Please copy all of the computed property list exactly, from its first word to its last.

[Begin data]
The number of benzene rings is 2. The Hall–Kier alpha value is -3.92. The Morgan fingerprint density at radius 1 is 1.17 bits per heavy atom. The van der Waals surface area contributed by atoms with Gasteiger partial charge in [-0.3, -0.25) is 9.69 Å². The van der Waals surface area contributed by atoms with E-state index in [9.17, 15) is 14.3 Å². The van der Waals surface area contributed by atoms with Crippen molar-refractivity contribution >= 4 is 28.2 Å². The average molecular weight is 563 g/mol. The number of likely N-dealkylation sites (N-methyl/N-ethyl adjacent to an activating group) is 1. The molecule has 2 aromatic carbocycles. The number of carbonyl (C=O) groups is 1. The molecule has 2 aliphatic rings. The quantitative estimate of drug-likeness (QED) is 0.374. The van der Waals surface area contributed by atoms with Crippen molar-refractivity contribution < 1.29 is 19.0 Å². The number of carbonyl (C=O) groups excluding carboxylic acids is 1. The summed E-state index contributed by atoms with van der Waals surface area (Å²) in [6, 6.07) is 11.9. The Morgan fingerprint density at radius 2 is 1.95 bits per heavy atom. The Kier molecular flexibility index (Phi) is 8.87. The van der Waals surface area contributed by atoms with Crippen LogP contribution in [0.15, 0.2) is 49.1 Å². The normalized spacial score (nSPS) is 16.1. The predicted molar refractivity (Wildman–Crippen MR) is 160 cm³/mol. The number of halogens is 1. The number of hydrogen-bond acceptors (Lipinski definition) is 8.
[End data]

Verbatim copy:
The number of benzene rings is 2. The Hall–Kier alpha value is -3.92. The Morgan fingerprint density at radius 1 is 1.17 bits per heavy atom. The van der Waals surface area contributed by atoms with Gasteiger partial charge in [-0.3, -0.25) is 9.69 Å². The van der Waals surface area contributed by atoms with E-state index in [9.17, 15) is 14.3 Å². The van der Waals surface area contributed by atoms with Crippen molar-refractivity contribution >= 4 is 28.2 Å². The average molecular weight is 563 g/mol. The number of likely N-dealkylation sites (N-methyl/N-ethyl adjacent to an activating group) is 1. The molecule has 2 aromatic carbocycles. The number of carbonyl (C=O) groups is 1. The molecule has 2 aliphatic rings. The quantitative estimate of drug-likeness (QED) is 0.374. The van der Waals surface area contributed by atoms with Crippen molar-refractivity contribution < 1.29 is 19.0 Å². The number of carbonyl (C=O) groups excluding carboxylic acids is 1. The summed E-state index contributed by atoms with van der Waals surface area (Å²) in [6, 6.07) is 11.9. The Morgan fingerprint density at radius 2 is 1.95 bits per heavy atom. The Kier molecular flexibility index (Phi) is 8.87. The van der Waals surface area contributed by atoms with Crippen LogP contribution in [0.15, 0.2) is 49.1 Å². The normalized spacial score (nSPS) is 16.1. The predicted molar refractivity (Wildman–Crippen MR) is 160 cm³/mol. The number of halogens is 1. The number of hydrogen-bond acceptors (Lipinski definition) is 8.